After decorating the hall in Union Jack flags and balloons, the school choir performed classic songs from the 1940s and 50s including We’ll Meet Again and Whatever Will Be Will Be.
Residents from the South Hylton based care home were also served cups of tea from Union Jack teapots and were able to tuck into a delicious array of cakes, quiches and sandwiches.
Margaret Staar, 89, said: “This is the first visit we’ve had since Covid and I’ve really enjoyed it. The children’s singing was lovely. She’s been a good Queen and I’m really looking forward to the Jubilee celebrations.”
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Doris Foster, 89, added: “This afternoon has been marvellous and the spread was lovely – particularly the quiche. I loved the children singing and my favourite was We’ll Meet Again.
"The Queen has been a marvellous leader, although she’s had her ups and downs like all families.”
Gwendoline Miller, 92, who also enjoyed singing along to the Dame Vera Lynn wartime classic, added: “I’ve enjoyed the cakes and sandwiches, as well as the singing. I love to come out and it’s nice to see the children.”
Following SAFC’s Wembley Play-off victory over Wycombe, it was a different song which had 76-year-old Jimmy Wooton singing along.
He said: “I’m so pleased we are back in the Championship and so I particularly enjoyed Whatever Will Be Will Be. It’s the first time I’ve been out since Covid. It has been a smashing afternoon and it’s great to see the children.”
After finishing their performance, children from the choir enjoyed mingling chatting with the residents.
Milenna Godoy-Scott, nine, said: “I’ve loved today. It’s brilliant to do something for the older people in the community. I really like the Queen and her 70 years has been a blessing.”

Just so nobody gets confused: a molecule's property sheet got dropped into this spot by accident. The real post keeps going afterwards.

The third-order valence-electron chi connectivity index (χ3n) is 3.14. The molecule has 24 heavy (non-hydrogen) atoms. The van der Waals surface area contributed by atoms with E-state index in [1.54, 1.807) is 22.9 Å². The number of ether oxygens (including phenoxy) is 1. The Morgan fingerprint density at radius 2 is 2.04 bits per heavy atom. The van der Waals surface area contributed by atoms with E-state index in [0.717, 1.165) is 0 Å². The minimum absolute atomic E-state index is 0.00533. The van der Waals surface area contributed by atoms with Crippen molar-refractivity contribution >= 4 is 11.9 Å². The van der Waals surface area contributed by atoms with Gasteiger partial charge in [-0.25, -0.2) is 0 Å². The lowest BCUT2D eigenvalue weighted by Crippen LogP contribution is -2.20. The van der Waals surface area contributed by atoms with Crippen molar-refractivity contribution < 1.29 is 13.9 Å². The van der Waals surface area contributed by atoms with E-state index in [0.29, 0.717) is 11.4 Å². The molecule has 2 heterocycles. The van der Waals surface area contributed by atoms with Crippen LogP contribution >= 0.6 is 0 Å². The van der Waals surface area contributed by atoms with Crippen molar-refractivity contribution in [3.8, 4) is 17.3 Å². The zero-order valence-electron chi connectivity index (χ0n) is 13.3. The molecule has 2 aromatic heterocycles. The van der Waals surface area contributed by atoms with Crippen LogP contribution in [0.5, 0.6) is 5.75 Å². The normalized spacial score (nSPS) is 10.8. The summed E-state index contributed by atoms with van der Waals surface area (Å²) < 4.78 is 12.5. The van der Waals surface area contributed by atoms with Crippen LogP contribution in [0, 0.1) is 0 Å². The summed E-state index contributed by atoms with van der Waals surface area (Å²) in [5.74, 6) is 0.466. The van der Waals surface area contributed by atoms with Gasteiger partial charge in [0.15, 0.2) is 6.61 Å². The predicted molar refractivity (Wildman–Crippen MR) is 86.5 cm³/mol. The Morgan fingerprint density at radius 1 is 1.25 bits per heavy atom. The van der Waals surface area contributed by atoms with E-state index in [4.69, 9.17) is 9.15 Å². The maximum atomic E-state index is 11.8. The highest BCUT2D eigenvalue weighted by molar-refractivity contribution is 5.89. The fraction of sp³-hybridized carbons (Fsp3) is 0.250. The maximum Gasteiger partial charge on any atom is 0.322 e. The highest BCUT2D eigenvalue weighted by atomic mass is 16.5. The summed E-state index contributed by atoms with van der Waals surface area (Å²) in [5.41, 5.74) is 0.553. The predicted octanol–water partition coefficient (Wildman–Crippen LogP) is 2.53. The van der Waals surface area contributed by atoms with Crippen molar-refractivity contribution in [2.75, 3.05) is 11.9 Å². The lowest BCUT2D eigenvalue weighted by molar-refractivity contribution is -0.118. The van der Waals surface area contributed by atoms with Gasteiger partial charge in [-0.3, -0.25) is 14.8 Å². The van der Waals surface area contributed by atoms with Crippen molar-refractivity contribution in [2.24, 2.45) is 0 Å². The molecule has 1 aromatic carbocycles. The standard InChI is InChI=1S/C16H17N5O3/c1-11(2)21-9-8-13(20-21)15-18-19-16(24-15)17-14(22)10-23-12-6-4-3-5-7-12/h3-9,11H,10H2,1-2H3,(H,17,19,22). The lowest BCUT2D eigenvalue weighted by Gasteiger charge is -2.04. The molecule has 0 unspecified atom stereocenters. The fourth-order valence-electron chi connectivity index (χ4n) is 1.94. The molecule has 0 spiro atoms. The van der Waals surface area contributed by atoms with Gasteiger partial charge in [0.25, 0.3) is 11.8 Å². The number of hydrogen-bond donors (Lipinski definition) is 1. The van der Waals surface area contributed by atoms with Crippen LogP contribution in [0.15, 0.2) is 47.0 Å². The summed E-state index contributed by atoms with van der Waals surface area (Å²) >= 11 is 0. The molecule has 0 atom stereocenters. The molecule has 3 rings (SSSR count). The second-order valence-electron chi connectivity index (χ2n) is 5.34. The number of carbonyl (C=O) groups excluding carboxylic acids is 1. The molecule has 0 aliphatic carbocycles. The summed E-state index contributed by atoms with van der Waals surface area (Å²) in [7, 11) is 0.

Dominic Jackson, 10, added: “I really enjoyed singing and it’s nice to see residents from the care home. It’s good to mix with people from different generations.
"It’s important to celebrate the Jubilee as she’s a good Queen.”
The tea party was not the first link established between the children and residents. During the peak of the pandemic the children were sent information about the lives of the residents and wrote individual letters to them.
Emily Byers, eight, said: “I wrote to a lady called Doris and she’s here today. It’s nice to meet her and I’m going to ask what things were like when she was my age.”
The project was coordinated by nursery teacher Amy Maher.
She said: “It has been a fantastic afternoon and it’s really important for children to mix with people of this age.”
Carer Kimberley Heads said: “Today has been brilliant. They love meeting the children and it lifts their mood.”
Headteacher Lesley Cassidy added: “A key part of our well-being project is about connection and this is our way of letting residents know we’ve been thinking about them. It’s the first time they’ve been out since the pandemic and we were really pleased to open our doors to them.”
Cakes were donated by Humbledon and Plains Farm Youth FC.